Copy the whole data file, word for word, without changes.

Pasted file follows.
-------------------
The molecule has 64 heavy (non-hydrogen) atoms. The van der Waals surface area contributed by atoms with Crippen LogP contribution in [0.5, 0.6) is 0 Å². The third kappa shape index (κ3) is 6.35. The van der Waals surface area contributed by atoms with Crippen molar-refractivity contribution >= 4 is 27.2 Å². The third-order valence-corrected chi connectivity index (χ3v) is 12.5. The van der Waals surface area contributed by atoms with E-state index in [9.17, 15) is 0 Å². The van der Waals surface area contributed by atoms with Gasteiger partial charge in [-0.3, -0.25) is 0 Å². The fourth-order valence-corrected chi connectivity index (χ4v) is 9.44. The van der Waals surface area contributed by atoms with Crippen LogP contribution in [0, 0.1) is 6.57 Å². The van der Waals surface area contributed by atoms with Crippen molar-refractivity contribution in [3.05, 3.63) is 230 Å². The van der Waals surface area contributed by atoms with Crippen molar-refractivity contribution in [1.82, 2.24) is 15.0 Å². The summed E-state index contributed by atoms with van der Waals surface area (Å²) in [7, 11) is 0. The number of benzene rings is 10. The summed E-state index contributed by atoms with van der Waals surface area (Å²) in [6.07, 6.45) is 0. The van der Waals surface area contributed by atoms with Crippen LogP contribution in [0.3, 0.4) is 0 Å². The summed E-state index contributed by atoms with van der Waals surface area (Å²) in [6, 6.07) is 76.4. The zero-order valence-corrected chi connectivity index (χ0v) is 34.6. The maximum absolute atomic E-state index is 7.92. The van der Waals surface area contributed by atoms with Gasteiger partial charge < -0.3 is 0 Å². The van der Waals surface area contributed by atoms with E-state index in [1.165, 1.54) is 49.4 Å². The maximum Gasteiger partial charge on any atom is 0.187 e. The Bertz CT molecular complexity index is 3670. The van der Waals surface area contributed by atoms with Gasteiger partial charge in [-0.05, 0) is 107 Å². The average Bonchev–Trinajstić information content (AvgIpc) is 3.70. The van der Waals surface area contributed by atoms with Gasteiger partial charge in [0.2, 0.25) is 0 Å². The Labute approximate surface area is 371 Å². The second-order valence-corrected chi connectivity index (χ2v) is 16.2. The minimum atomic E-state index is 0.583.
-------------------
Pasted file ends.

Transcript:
The molecule has 64 heavy (non-hydrogen) atoms. The van der Waals surface area contributed by atoms with Crippen LogP contribution in [0.5, 0.6) is 0 Å². The third kappa shape index (κ3) is 6.35. The van der Waals surface area contributed by atoms with Crippen molar-refractivity contribution >= 4 is 27.2 Å². The third-order valence-corrected chi connectivity index (χ3v) is 12.5. The van der Waals surface area contributed by atoms with E-state index in [9.17, 15) is 0 Å². The van der Waals surface area contributed by atoms with Gasteiger partial charge in [-0.3, -0.25) is 0 Å². The fourth-order valence-corrected chi connectivity index (χ4v) is 9.44. The van der Waals surface area contributed by atoms with Crippen LogP contribution in [0, 0.1) is 6.57 Å². The van der Waals surface area contributed by atoms with Crippen molar-refractivity contribution in [3.05, 3.63) is 230 Å². The van der Waals surface area contributed by atoms with Crippen molar-refractivity contribution in [1.82, 2.24) is 15.0 Å². The summed E-state index contributed by atoms with van der Waals surface area (Å²) in [7, 11) is 0. The number of benzene rings is 10. The summed E-state index contributed by atoms with van der Waals surface area (Å²) in [6.07, 6.45) is 0. The van der Waals surface area contributed by atoms with Crippen LogP contribution in [0.3, 0.4) is 0 Å². The summed E-state index contributed by atoms with van der Waals surface area (Å²) in [6, 6.07) is 76.4. The zero-order valence-corrected chi connectivity index (χ0v) is 34.6. The maximum absolute atomic E-state index is 7.92. The van der Waals surface area contributed by atoms with Gasteiger partial charge < -0.3 is 0 Å². The van der Waals surface area contributed by atoms with E-state index in [1.165, 1.54) is 49.4 Å². The maximum Gasteiger partial charge on any atom is 0.187 e. The Bertz CT molecular complexity index is 3670. The van der Waals surface area contributed by atoms with Gasteiger partial charge in [-0.05, 0) is 107 Å². The average Bonchev–Trinajstić information content (AvgIpc) is 3.70. The van der Waals surface area contributed by atoms with Gasteiger partial charge in [0.2, 0.25) is 0 Å². The Labute approximate surface area is 371 Å². The second-order valence-corrected chi connectivity index (χ2v) is 16.2. The minimum atomic E-state index is 0.583.